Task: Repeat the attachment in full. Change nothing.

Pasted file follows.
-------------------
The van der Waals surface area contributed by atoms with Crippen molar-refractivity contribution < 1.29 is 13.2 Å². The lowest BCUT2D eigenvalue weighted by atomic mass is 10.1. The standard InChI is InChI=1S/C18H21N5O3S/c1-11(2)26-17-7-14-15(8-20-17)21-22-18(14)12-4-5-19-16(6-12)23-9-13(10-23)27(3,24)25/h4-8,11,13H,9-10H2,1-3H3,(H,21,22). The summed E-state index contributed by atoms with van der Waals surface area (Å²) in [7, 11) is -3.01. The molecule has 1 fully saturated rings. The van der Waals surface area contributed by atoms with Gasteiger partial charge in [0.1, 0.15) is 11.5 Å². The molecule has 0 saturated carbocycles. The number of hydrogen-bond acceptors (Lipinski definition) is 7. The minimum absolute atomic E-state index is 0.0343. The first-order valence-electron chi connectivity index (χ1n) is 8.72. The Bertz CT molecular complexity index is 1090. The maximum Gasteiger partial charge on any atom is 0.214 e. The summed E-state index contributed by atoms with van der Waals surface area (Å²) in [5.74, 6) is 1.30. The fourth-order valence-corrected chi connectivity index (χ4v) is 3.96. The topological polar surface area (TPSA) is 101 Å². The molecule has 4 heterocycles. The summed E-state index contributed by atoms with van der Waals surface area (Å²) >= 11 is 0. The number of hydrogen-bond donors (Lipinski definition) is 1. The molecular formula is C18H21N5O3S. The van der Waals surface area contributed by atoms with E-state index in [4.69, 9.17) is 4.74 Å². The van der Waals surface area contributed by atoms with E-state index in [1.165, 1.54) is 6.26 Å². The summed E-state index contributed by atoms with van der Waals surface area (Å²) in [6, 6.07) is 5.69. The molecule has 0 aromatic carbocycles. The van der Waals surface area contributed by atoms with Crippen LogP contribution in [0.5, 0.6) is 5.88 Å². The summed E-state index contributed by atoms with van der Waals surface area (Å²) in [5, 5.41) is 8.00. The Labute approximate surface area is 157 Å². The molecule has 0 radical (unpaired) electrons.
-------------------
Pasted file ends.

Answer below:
The van der Waals surface area contributed by atoms with Crippen molar-refractivity contribution < 1.29 is 13.2 Å². The lowest BCUT2D eigenvalue weighted by atomic mass is 10.1. The standard InChI is InChI=1S/C18H21N5O3S/c1-11(2)26-17-7-14-15(8-20-17)21-22-18(14)12-4-5-19-16(6-12)23-9-13(10-23)27(3,24)25/h4-8,11,13H,9-10H2,1-3H3,(H,21,22). The summed E-state index contributed by atoms with van der Waals surface area (Å²) in [7, 11) is -3.01. The molecule has 1 fully saturated rings. The van der Waals surface area contributed by atoms with Gasteiger partial charge in [0.1, 0.15) is 11.5 Å². The molecule has 0 saturated carbocycles. The number of hydrogen-bond acceptors (Lipinski definition) is 7. The minimum absolute atomic E-state index is 0.0343. The first-order valence-electron chi connectivity index (χ1n) is 8.72. The Bertz CT molecular complexity index is 1090. The maximum Gasteiger partial charge on any atom is 0.214 e. The summed E-state index contributed by atoms with van der Waals surface area (Å²) in [5.74, 6) is 1.30. The fourth-order valence-corrected chi connectivity index (χ4v) is 3.96. The topological polar surface area (TPSA) is 101 Å². The molecule has 4 heterocycles. The summed E-state index contributed by atoms with van der Waals surface area (Å²) >= 11 is 0. The number of hydrogen-bond donors (Lipinski definition) is 1. The molecular formula is C18H21N5O3S. The van der Waals surface area contributed by atoms with E-state index in [4.69, 9.17) is 4.74 Å². The van der Waals surface area contributed by atoms with E-state index in [1.165, 1.54) is 6.26 Å². The summed E-state index contributed by atoms with van der Waals surface area (Å²) in [6, 6.07) is 5.69. The molecule has 0 aromatic carbocycles. The van der Waals surface area contributed by atoms with Crippen LogP contribution in [0.5, 0.6) is 5.88 Å². The summed E-state index contributed by atoms with van der Waals surface area (Å²) in [5, 5.41) is 8.00. The Labute approximate surface area is 157 Å². The molecule has 0 radical (unpaired) electrons.